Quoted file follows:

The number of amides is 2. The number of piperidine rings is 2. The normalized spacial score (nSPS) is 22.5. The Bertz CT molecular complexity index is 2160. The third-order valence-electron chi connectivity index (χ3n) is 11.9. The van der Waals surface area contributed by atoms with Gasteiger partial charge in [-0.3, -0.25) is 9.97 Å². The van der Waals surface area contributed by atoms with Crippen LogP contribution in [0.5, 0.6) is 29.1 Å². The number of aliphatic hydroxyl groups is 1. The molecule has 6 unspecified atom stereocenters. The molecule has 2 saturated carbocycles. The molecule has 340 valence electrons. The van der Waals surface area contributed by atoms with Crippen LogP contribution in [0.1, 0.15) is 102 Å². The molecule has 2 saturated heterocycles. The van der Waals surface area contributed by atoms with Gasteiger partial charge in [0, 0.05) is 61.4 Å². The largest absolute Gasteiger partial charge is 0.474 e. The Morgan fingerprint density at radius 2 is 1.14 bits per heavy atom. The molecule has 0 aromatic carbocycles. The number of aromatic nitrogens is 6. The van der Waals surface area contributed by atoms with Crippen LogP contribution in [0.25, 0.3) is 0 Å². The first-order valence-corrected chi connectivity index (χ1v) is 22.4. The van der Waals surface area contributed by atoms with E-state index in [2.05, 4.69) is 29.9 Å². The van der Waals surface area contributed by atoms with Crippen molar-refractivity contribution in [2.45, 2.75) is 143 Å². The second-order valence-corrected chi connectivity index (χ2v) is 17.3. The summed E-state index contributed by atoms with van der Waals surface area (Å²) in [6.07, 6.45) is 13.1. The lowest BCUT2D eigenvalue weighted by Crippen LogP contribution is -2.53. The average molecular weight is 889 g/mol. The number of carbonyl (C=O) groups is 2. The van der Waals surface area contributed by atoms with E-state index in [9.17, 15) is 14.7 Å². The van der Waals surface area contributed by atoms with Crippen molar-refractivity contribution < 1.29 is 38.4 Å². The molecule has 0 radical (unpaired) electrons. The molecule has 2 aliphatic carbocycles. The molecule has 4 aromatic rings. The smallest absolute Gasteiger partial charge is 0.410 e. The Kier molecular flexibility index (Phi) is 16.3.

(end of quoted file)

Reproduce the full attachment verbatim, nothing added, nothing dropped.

The number of amides is 2. The number of piperidine rings is 2. The normalized spacial score (nSPS) is 22.5. The Bertz CT molecular complexity index is 2160. The third-order valence-electron chi connectivity index (χ3n) is 11.9. The van der Waals surface area contributed by atoms with Gasteiger partial charge in [-0.3, -0.25) is 9.97 Å². The van der Waals surface area contributed by atoms with Crippen LogP contribution in [0.5, 0.6) is 29.1 Å². The number of aliphatic hydroxyl groups is 1. The molecule has 6 unspecified atom stereocenters. The molecule has 2 saturated carbocycles. The molecule has 340 valence electrons. The van der Waals surface area contributed by atoms with Crippen LogP contribution in [0.1, 0.15) is 102 Å². The molecule has 2 saturated heterocycles. The van der Waals surface area contributed by atoms with Gasteiger partial charge in [0, 0.05) is 61.4 Å². The largest absolute Gasteiger partial charge is 0.474 e. The Morgan fingerprint density at radius 2 is 1.14 bits per heavy atom. The molecule has 0 aromatic carbocycles. The number of aromatic nitrogens is 6. The van der Waals surface area contributed by atoms with Crippen LogP contribution in [0.25, 0.3) is 0 Å². The first-order valence-corrected chi connectivity index (χ1v) is 22.4. The van der Waals surface area contributed by atoms with E-state index in [2.05, 4.69) is 29.9 Å². The van der Waals surface area contributed by atoms with Crippen molar-refractivity contribution in [2.45, 2.75) is 143 Å². The second-order valence-corrected chi connectivity index (χ2v) is 17.3. The summed E-state index contributed by atoms with van der Waals surface area (Å²) in [6.07, 6.45) is 13.1. The lowest BCUT2D eigenvalue weighted by Crippen LogP contribution is -2.53. The average molecular weight is 889 g/mol. The number of carbonyl (C=O) groups is 2. The van der Waals surface area contributed by atoms with E-state index in [9.17, 15) is 14.7 Å². The van der Waals surface area contributed by atoms with Crippen molar-refractivity contribution < 1.29 is 38.4 Å². The molecule has 0 radical (unpaired) electrons. The molecule has 2 aliphatic carbocycles. The molecule has 4 aromatic rings. The smallest absolute Gasteiger partial charge is 0.410 e. The Kier molecular flexibility index (Phi) is 16.3.